Studies In Folk-song And Popular Poetry

An Extensive Investigation Into The Sources And Inspiration Of National Folk Song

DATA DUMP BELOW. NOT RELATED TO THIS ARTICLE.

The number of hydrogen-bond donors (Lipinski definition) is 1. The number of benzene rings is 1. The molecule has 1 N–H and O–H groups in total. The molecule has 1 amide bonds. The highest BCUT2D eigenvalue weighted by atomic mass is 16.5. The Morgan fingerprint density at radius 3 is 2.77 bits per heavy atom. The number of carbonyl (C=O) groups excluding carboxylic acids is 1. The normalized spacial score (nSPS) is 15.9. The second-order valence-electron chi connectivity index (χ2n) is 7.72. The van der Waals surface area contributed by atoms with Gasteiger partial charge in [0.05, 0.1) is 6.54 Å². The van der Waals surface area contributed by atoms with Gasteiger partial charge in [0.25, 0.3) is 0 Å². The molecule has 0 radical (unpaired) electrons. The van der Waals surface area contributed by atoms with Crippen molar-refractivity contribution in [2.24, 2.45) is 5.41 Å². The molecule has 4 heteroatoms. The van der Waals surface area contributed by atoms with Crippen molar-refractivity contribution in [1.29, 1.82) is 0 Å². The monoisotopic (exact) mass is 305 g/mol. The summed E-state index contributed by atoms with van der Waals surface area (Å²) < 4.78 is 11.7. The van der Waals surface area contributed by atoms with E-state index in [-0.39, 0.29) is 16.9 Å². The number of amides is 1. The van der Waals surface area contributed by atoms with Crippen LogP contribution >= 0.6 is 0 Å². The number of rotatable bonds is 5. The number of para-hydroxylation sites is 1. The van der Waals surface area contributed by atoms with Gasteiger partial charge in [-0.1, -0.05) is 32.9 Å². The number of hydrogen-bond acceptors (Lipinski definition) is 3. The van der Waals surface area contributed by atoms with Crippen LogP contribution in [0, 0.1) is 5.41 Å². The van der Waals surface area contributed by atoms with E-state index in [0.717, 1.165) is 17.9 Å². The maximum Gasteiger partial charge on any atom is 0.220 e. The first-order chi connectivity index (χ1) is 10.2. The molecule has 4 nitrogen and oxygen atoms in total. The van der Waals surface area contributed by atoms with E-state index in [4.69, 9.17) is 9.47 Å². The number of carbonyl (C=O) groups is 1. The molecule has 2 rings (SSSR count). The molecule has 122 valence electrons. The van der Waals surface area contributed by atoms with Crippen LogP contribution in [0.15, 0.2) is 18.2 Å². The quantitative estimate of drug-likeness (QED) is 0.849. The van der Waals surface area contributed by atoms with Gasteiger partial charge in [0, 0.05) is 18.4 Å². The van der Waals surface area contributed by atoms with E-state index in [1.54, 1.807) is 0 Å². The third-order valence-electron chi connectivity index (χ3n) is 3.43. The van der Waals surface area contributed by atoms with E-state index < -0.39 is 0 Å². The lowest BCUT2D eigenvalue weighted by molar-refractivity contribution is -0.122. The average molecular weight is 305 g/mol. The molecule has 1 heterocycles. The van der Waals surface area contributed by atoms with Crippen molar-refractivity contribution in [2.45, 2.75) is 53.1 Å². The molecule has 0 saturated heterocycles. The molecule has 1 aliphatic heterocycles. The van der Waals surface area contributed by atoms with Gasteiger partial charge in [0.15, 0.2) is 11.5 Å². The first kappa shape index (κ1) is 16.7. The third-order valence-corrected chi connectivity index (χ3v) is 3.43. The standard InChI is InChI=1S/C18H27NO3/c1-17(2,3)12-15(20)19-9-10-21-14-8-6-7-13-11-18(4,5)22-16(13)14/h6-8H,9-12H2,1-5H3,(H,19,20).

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a party where partners were scarce. In the simple social pleasures of the local aristocracy, the county balls and meetings, and the gatherings of the tenantry, " the Flower of Strathearn " was a con­spicuous figure, while her keen eyes were taking in the queer figures that appeared later in all the glow of bright humor in The Laird of Cockpen, The County Meeting, and Jamie, the Laird. Her first verses, The Ploughman, were written for a harvest home dinner, and were read by her brother as a contribution by an unknown author. About this time the first poems of Burns made their appearance, and stirred the heart of Scotland not less by their original genius than by the revivi­fication of the old airs and scraps of songs, finished and cleansed of their coarseness, and made to speak to the hearts of the people in the drawing-room as well as in the peasant's cottage and the taproom of the country alehouse. It was the first acknow­ledgment, if not the beginning, of that apprecia­tion of the wealth of pathos and humor in the peasant poetry of Scotland, among the cultivated classes, and drew that attention and emulation to which all there is of value in modern Scotch poetry is due. It was the inspiration of the genius of Carolina Oliphant, and from this time she began to write the new verses to the old airs, and to replace the imperfect, unworthy, and sometimes coarse and
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